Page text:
Marty Wants You to Join Community Boards

Brooklyn Beep Marty Markowitz wants you, the citizens of Brooklyn, to join your Community Board.   Sure, you don’t get paid, but you do get to shape public policy…. errrr sumthin’.  Here’s the official press release:

Brooklyn Borough President Marty Markowitz is calling on all Brooklynites interested in advocating for issues important to their communities—including land use, zoning, the City Budget, and municipal service delivery—to apply for representation on their local Community Board. Current members are also encouraged to apply for reappointment. The deadline to submit an application is Monday, February 22, 2010.

“Community boards are truly the heart and soul of municipal government in Brooklyn and New York City—they are the entry point for New Yorkers who love their neighborhoods and wish to be involved in the planning and development process,” said BP Markowitz.

There are 59 Community Boards throughout the City—18 in Brooklyn—each comprised of up to 50 unsalaried members appointed by the borough president. Board members are selected by the borough presidents from among active, involved people of each community, with an effort made to assure that every neighborhood is represented. Board members must reside or have some other significant interest in the community.

For more information and an application, visit and click on the “Brooklyn Community Board Applications” button.

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  • Publius

    The CBs are too often rubber stamps for the politicians that appoint them. CB Members fear crossing the wishes of those that appoint them because too often vindictive pols axe those who won’t “see things their way.” The CBs are unelected and therefore unrepresentative, and undemocractic.

  • AAR

    What Publius says makes sense. Maybe this is an issue that our new Public Advocate can take on in addition to seeking to increase parental influence in matters of public education.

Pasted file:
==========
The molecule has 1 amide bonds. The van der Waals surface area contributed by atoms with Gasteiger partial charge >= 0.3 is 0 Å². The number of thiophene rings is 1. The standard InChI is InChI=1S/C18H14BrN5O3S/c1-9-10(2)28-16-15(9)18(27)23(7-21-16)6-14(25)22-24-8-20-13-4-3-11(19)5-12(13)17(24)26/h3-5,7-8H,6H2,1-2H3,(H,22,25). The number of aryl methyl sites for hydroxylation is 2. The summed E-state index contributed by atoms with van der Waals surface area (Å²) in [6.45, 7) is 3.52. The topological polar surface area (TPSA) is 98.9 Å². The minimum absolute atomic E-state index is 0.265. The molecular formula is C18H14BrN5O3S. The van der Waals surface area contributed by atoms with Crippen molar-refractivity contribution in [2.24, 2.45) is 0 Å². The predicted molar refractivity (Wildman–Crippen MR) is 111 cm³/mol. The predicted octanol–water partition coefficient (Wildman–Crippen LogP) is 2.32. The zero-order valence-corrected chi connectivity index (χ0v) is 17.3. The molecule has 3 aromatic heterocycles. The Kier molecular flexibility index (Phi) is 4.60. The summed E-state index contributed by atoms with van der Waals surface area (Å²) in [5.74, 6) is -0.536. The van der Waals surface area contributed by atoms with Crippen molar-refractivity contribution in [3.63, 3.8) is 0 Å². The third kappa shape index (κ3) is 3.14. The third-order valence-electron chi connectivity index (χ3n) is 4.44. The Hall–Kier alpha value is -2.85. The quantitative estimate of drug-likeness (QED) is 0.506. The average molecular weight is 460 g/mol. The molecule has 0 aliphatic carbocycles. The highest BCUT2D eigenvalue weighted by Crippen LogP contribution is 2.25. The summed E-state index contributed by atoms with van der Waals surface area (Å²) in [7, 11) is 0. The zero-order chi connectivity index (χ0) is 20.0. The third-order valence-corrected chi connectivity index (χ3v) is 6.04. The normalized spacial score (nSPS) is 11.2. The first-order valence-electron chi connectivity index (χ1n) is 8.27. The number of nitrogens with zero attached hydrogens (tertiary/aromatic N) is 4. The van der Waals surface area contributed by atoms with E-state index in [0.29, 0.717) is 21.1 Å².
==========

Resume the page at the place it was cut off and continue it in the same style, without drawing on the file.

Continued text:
• Reggie

    I have dealt with numerous community boards through-out Brooklyn over the past 20 years and I think Publius exaggerates (“too often”). Which is not to say the system is perfect. But if community boards need more members willing to stand up to pressure, I guess now is the time for them to apply.

  • Publius

    If you stand up to the pressure, you’re booted and the pol installs someone more pliable to affix the rubber stamp.

    IMHO, the Community Boards are a waste and should be abolished. Civic associations are true representatives of communities, hold elections, are thereby representative, and are independent of the “too often” (there I said it again) political system.

  • Publius

    Last sentence shoud read: Civic associations are true representatives of communities, hold elections, are thereby representative, and are independent of the “too often” (there I said it again) corrupt political system.

  • Reggie

    I have seen board members stand up to pressure and get booted and I have seen members take a stand and go on to be board leaders. The issue is hardly as black-and-white as Publius writes.

    Overall, I would say community boards operate at a higher level than the old school boards, which I think refutes the argument that being elected to office ensures independence and professionalism. (Can you say “professionalism” about a volunteer position?)

  • bklyn20

    As a 9-year member at various levels of our local CB2, I must tell you all that I can only HOPE that Mr. De Blasio really means what he said in the NYTimes article yesterday. This is probably what AAR is referring to. Keep in mind that full board members, who can vote and speak at the main moonthly meeting, are appointed by their councilperson or borough president. Public members are not appointed, can vote at their respective committee meetings, but CANNOT vote at the overall monthly full board meetings. Nor can they speak at the full meetings, in most cases — they have to prepare a statement and have it read by a full board member.

    At the same time, please do keep in mind that Bill de B (and Marty) orchestrated the purge of 9 (yes, that’s 9) of their CB6 appointees because those folks were anti- Atlantic Yards and anti- housing in Brooklyn Bridge Park, as were most of De Blasio’s constituents in his City Council district. It mattered not that these 9 were voting at the CB meetings in accord with their neighbors views. Their votes were against the stated wishes of the electeds who appointed them, and away they went — despite their years of experience and knowledge. Are these the people that Mart and Bill want to bring into the tent? I hope they leave room for them.

  • Publius

    Bklyn20: Interesting case in point.

    I’ve heard of many other horror stories of hard working CB members removed from their positions when they cross their political “masters” who appoint and need to reappoint them.

  • sue

    tell marty it is a waste of time… as long as he continues his close close relationships with developers…